Users of the paid service started seeing outages and slowdowns about one month ago, triggering a wave of very public complaints. This week, CEO Barak Berkowitz finally attempted to appease his clients by offering them up to 45 days of free service and an apology.
"We are all aware that you pay for TypePad and expect to receive superior service and performance in return. At times last month, we did not provide that type of experience to all our customers and apologies are not good enough," wrote Berkowitz in an e-mail to users. "After wrestling with these facts and wanting to be fair to all our users we have decided that the only option is to allow you to choose how Six Apart should compensate you."
Berkowitz offered TypePad users up to 45 days of free service to compensate for the inconvenience of outages and server woes.
TypePad Product Vice President Michael Sippey said the e-mail blast, which went out on Monday, was intended to keep customers informed as to what the company was doing to fix their problems. "As we've been going through some of our growing pains, we've tried our best to keep our customers informed about what we're doing," he said. "The e-mail campaign [Monday] was intended to do two things. One, to give people an idea of the progress we're making, but also to lay out what we're doing for compensation."
The move, which seems to have quieted the growing discontent among TypePad's vocal customers, was hailed by Steve Rubel, a marketing consultant with CooperKatz. "They're exemplary of customer service," he said. "The response has been excellent, and they're using the blog as part of their channel, and they're practicing good blog customer service, because they're one of the architects of the medium." Rubel runs his own blog about public relations, MicroPersuasion.com, which is hosted by TypePad. He said he had suffered some inconvenience due to the outages.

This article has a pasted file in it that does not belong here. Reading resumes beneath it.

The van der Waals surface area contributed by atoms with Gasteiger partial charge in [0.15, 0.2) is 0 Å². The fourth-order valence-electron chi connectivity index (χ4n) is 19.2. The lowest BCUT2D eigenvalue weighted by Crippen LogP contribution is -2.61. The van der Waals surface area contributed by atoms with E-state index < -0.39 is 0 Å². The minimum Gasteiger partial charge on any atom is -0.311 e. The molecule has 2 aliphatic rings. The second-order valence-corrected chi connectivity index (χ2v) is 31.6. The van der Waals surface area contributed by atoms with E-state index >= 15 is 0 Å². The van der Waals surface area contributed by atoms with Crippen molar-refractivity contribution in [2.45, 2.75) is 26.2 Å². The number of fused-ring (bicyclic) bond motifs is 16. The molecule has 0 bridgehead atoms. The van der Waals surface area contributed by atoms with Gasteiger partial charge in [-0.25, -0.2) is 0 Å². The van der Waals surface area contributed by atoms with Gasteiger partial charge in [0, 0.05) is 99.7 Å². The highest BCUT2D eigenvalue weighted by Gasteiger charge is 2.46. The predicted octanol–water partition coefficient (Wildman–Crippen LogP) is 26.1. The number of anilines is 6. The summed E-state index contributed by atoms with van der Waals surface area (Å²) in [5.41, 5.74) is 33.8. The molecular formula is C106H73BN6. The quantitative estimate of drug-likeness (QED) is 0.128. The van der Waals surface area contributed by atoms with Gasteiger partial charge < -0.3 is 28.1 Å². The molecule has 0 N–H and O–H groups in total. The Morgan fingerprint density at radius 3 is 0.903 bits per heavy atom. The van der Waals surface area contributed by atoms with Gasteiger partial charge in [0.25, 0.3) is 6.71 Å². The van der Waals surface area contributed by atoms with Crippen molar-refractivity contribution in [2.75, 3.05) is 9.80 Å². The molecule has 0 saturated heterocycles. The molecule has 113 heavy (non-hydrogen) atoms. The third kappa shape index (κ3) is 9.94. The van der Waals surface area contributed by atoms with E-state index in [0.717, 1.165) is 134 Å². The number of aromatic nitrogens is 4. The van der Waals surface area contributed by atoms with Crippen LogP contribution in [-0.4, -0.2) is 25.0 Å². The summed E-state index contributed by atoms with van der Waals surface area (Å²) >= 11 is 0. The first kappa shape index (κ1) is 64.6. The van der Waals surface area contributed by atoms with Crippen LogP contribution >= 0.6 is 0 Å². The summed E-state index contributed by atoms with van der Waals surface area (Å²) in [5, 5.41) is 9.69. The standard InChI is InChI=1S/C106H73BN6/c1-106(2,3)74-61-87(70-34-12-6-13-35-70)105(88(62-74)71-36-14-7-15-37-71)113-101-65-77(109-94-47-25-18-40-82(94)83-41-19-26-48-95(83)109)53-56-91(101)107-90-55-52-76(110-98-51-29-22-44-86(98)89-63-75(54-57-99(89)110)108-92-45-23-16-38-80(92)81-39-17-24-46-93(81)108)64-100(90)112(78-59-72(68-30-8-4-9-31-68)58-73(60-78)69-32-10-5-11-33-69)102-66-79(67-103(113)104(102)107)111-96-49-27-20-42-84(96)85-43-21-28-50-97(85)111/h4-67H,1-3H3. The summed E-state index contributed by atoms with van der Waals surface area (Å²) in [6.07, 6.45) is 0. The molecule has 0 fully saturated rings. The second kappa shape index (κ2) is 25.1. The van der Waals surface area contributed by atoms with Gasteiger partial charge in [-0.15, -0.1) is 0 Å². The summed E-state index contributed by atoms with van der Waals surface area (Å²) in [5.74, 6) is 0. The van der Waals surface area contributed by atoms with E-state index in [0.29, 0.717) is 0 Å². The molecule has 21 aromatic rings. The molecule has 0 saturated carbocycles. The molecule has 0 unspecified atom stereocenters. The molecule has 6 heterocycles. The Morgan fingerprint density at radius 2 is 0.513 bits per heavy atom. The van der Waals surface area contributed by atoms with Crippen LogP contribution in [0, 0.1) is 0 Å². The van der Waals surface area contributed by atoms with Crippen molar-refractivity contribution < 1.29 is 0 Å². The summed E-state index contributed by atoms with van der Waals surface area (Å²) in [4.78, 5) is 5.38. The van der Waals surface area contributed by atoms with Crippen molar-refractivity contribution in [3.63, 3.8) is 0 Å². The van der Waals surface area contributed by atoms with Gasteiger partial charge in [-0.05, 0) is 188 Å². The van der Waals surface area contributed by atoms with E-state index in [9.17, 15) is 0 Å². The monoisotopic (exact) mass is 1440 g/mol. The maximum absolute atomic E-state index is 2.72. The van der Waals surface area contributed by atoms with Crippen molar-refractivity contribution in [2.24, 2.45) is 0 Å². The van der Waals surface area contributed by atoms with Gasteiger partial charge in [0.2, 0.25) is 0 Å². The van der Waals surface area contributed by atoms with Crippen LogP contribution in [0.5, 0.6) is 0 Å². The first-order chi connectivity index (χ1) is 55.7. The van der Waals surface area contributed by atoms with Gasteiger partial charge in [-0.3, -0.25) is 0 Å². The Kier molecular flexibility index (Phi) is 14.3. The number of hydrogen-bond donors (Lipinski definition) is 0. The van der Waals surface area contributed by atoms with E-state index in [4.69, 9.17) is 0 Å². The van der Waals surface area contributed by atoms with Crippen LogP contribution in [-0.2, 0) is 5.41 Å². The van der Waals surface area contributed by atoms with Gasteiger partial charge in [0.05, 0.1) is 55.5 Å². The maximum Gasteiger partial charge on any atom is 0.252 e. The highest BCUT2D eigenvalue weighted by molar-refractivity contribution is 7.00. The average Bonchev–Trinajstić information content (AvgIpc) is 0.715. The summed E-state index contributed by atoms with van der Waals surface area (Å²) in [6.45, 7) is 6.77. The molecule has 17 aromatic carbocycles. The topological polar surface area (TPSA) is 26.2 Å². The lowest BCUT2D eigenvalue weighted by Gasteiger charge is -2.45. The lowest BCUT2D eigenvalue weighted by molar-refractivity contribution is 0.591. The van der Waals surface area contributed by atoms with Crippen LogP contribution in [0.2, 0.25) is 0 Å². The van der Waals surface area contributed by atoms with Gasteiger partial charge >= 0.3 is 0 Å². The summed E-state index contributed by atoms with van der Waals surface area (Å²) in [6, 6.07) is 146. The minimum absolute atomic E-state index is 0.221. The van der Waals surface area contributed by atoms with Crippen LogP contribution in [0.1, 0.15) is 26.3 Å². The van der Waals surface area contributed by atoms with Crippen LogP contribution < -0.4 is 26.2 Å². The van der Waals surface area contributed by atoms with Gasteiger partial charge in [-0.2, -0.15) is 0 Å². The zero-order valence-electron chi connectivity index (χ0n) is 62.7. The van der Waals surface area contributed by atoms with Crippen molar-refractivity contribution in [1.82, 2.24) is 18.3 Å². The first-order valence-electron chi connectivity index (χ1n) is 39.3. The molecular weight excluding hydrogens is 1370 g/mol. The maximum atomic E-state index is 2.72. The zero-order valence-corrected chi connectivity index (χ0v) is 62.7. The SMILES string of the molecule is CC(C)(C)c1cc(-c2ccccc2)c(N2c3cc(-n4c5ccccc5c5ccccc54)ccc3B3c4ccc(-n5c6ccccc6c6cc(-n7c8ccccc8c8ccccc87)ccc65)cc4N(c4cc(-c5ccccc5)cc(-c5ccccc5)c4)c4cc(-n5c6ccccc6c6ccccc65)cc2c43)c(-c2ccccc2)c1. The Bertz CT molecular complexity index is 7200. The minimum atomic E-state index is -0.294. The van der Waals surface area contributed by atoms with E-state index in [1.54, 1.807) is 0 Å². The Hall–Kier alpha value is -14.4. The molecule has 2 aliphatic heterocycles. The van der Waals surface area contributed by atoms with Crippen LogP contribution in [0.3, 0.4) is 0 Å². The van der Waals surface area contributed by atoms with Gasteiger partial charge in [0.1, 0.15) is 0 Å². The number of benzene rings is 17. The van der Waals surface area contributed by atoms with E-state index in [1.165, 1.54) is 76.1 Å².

Pete Blackshaw, chief marketing officer of blog monitoring firm Intelliseek, added that TypePad turned an unfortunate situation--users were ready to "to take the service to the woodshed," he said--into a PR coup for the company. "This is a great example of how you take a bad situation and use it to nurture fanatical brand evangelists. It's a classic example of an 'operational' decision that creates positive word-of-mouth," said Blackshaw, who also runs a blog hosted by TypePad.
Some TypePad users, however, are less convinced by the gesture. Blogger Kevin Holland, who runs Associations, Inc., a site about management, technology, and marketing, said that without a fix, the gesture is useless. "You could offer me 365 free days of their service and it wouldn't mean a damn thing, because who wants 365 free days of service from a system that doesn't work?" he wrote on his blog. "No more apologies, no more bizarre attempts to make amends. Let's just face facts: TypePad doesn't work."
TypePad declined to release the number of active, paying users on its servers--all of whom received this offer of free service, but a TypePad spokeswoman described the financial commitment required as "significant."